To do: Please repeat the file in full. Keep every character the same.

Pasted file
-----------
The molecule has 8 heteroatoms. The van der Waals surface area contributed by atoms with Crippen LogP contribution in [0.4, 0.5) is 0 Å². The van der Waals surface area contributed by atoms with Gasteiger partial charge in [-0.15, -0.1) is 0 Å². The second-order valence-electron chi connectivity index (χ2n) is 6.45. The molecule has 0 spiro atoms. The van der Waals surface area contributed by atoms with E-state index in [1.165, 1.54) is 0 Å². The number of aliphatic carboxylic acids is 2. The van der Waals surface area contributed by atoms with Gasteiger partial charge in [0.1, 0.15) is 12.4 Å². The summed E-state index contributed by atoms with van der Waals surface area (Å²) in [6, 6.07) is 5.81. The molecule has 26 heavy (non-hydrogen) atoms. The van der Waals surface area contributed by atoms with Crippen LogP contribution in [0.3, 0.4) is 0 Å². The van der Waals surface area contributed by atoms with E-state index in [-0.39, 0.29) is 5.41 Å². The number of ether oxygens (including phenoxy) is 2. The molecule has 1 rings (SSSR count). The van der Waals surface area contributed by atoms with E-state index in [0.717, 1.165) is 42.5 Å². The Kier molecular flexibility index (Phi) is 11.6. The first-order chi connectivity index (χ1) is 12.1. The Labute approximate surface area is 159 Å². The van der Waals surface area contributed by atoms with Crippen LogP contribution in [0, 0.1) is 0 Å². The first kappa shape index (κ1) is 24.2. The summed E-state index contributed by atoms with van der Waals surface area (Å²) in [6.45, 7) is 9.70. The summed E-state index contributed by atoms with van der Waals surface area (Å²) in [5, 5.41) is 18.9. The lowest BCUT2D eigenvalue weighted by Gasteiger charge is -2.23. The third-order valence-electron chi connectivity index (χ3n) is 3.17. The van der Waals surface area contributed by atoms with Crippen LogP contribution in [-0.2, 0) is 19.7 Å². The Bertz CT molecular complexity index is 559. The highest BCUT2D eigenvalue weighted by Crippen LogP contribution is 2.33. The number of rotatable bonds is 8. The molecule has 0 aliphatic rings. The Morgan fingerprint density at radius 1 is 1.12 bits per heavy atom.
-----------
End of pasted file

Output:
The molecule has 8 heteroatoms. The van der Waals surface area contributed by atoms with Crippen LogP contribution in [0.4, 0.5) is 0 Å². The van der Waals surface area contributed by atoms with Gasteiger partial charge in [-0.15, -0.1) is 0 Å². The second-order valence-electron chi connectivity index (χ2n) is 6.45. The molecule has 0 spiro atoms. The van der Waals surface area contributed by atoms with E-state index in [1.165, 1.54) is 0 Å². The number of aliphatic carboxylic acids is 2. The van der Waals surface area contributed by atoms with Gasteiger partial charge in [0.1, 0.15) is 12.4 Å². The summed E-state index contributed by atoms with van der Waals surface area (Å²) in [6, 6.07) is 5.81. The molecule has 26 heavy (non-hydrogen) atoms. The van der Waals surface area contributed by atoms with Crippen LogP contribution in [0.3, 0.4) is 0 Å². The van der Waals surface area contributed by atoms with E-state index in [-0.39, 0.29) is 5.41 Å². The number of ether oxygens (including phenoxy) is 2. The molecule has 1 rings (SSSR count). The van der Waals surface area contributed by atoms with E-state index in [0.717, 1.165) is 42.5 Å². The Kier molecular flexibility index (Phi) is 11.6. The first-order chi connectivity index (χ1) is 12.1. The Labute approximate surface area is 159 Å². The van der Waals surface area contributed by atoms with Crippen LogP contribution in [0, 0.1) is 0 Å². The first kappa shape index (κ1) is 24.2. The summed E-state index contributed by atoms with van der Waals surface area (Å²) in [6.45, 7) is 9.70. The summed E-state index contributed by atoms with van der Waals surface area (Å²) in [5, 5.41) is 18.9. The lowest BCUT2D eigenvalue weighted by Gasteiger charge is -2.23. The third-order valence-electron chi connectivity index (χ3n) is 3.17. The van der Waals surface area contributed by atoms with Crippen LogP contribution in [-0.2, 0) is 19.7 Å². The Bertz CT molecular complexity index is 559. The highest BCUT2D eigenvalue weighted by Crippen LogP contribution is 2.33. The number of rotatable bonds is 8. The molecule has 0 aliphatic rings. The Morgan fingerprint density at radius 1 is 1.12 bits per heavy atom.